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Ocean & Coastal Resource Management (OCRM)

Frequently Asked Questions - Critical Area Permitting

  1. What is the "critical area"?
  2. What activities are covered under a Critical Area Permit?
  3. How do I find out if my property qualifies to have a dock?
  4. How do I apply for a new dock?
  5. Can I share a dock with my neighbor?
  6. What size can my dock be?
  7. Should I tell my neighbor that I am applying for a dock permit?
  8. Do I have to use an agent to submit my application to DHEC-OCRM?
  9. Do I have to obtain other permits or authorizations from other agencies once I have obtained a permit from DHEC-OCRM?
  10. What do I need to do if I oppose a permit?
  11. What happens when DHEC-OCRM makes a decision?
  12. What is a "Final Review" and who can file one?
  13. What should I be aware of during the construction of my dock?
  14. Does DHEC-OCRM have any construction regulations?
  15. What does a maintenance and repair authorization cover?
  16. Can I make additions to my dock?
  17. Are dock permits transferable?
  18. Can I extend the expiration date of my permit?

What is the "Critical Area"?
By law, the critical areas in South Carolina are the coastal waters, tidelands, and beach/dune systems. In these areas DHEC-OCRM has direct jurisdiction for permits to perform any alteration. (Top)


What activities are covered under a critical area permit?
Common activities covered by a critical area permit include docks, bulkheads and foot paths. Other activities requiring a permit include additions to existing structures, such as boatlifts, floating docks and pier heads. (Top)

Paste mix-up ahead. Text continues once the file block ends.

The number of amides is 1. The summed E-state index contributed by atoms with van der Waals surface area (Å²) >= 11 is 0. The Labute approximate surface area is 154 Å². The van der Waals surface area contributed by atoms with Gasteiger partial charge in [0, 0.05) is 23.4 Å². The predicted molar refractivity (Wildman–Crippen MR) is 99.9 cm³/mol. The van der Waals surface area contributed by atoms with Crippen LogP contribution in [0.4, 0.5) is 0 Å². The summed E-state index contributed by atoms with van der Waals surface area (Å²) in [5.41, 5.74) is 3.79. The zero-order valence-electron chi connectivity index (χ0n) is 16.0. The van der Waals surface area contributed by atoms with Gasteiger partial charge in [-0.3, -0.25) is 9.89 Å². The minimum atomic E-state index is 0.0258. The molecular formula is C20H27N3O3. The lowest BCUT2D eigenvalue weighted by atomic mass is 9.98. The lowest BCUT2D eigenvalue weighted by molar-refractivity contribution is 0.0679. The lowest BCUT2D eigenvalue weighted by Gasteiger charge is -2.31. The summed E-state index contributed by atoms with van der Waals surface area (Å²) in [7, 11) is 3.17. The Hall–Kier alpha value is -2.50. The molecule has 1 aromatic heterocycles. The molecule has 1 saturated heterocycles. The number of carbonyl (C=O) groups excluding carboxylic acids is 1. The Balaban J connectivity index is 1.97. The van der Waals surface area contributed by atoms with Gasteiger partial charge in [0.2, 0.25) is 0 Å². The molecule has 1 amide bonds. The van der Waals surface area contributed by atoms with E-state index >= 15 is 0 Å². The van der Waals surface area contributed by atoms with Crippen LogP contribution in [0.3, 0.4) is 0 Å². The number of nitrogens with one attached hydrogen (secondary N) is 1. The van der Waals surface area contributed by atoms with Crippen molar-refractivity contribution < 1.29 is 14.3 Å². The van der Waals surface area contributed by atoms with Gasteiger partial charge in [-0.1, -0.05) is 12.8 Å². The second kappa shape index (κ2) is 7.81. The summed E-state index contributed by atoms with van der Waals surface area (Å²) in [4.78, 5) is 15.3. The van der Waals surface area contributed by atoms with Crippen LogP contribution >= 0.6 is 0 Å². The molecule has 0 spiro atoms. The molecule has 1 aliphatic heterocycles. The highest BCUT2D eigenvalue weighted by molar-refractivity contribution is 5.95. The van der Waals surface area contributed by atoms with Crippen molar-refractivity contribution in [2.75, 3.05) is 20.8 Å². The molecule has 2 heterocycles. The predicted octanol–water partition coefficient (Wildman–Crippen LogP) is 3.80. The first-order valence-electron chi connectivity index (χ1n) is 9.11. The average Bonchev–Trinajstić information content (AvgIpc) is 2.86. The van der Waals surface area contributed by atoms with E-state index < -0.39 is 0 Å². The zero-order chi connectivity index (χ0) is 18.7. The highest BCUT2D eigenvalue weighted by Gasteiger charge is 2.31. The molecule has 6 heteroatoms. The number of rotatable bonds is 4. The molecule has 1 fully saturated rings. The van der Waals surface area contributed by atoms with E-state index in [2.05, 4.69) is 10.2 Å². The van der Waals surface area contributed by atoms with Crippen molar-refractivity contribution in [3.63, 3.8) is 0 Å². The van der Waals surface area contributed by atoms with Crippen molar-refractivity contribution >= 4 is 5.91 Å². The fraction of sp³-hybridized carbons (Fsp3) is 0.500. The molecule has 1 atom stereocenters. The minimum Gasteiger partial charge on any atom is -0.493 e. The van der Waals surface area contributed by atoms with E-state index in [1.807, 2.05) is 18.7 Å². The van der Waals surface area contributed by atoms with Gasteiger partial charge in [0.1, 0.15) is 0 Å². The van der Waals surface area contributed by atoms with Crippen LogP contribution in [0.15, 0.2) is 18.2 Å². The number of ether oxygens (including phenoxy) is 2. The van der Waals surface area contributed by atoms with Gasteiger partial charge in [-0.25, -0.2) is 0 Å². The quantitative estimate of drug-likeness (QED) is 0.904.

How do I find out if my property qualifies to have a dock?
It is important for waterfront property owners to do their homework. If you live in a newly developed subdivision, one of the first places to seek information is from the developer. Developers of coastal subdivisions are required to submit a dock master plan (DMP) outlining which lots are potentially eligible for private docks. The developer should share any knowledge about a DMP and details should be noted in the contract. DHEC-OCRM also keeps all approved DMPs on file. DHEC-OCRM encourages prospective and current waterfront property buyers to come into the office and sit down with staff to look over the applicable development’s DMP and ask any questions that they may have. Please note that a dock master plan does not guarantee issuance of any dock permit. The DMP is simply a guide.

For areas outside of a dock master plan, DHEC-OCRM staff is available to provide guidance and information. DHEC-OCRM suggests reviewing the regulations to see if the site under consideration meets the minimum requirements for dock construction. (Top)


How do I apply for a new dock?
Contact the DHEC-OCRM office in Beaufort, Charleston, or Myrtle Beach and pick up a Permit Application Packet. This document will walk you through the steps that need to be taken in order for the application to be valid. The application fee starts at $150 for a private dock. For more information on regulations concerning the construction of docks, consult the OCRM Regulations. You can also download a Permit Application. (Top)


Can I share a dock with my neighbor?
DHEC-OCRM encourages joint use or shared docks to help reduce the number of docks along a creek. Contact your local DHEC-OCRM office to discuss your site-specific situation. Should two parties agree to share a dock, it is important to outline up front each individual’s maintenance responsibility and use of the structure. (Top)


What size can my dock be?
DHEC-OCRM has specific regulations regulating the size of the structure as it relates to the size of the creek. Creek width is typically measured as the open water from marsh grass to marsh grass. 

The following guidelines are currently used to limit maximum dock size:

  • Creeks 10’ or less = no dock structures allowed
  • Creek less than 20’ wide = no dock structures allowed unless specific geographic circumstances exist*
  • Creek width 20’ to 50’ = 120 square feet
  • Creek width 51’ to 150’ =160 square feet
  • Creek width larger than 150’ = 600 square feet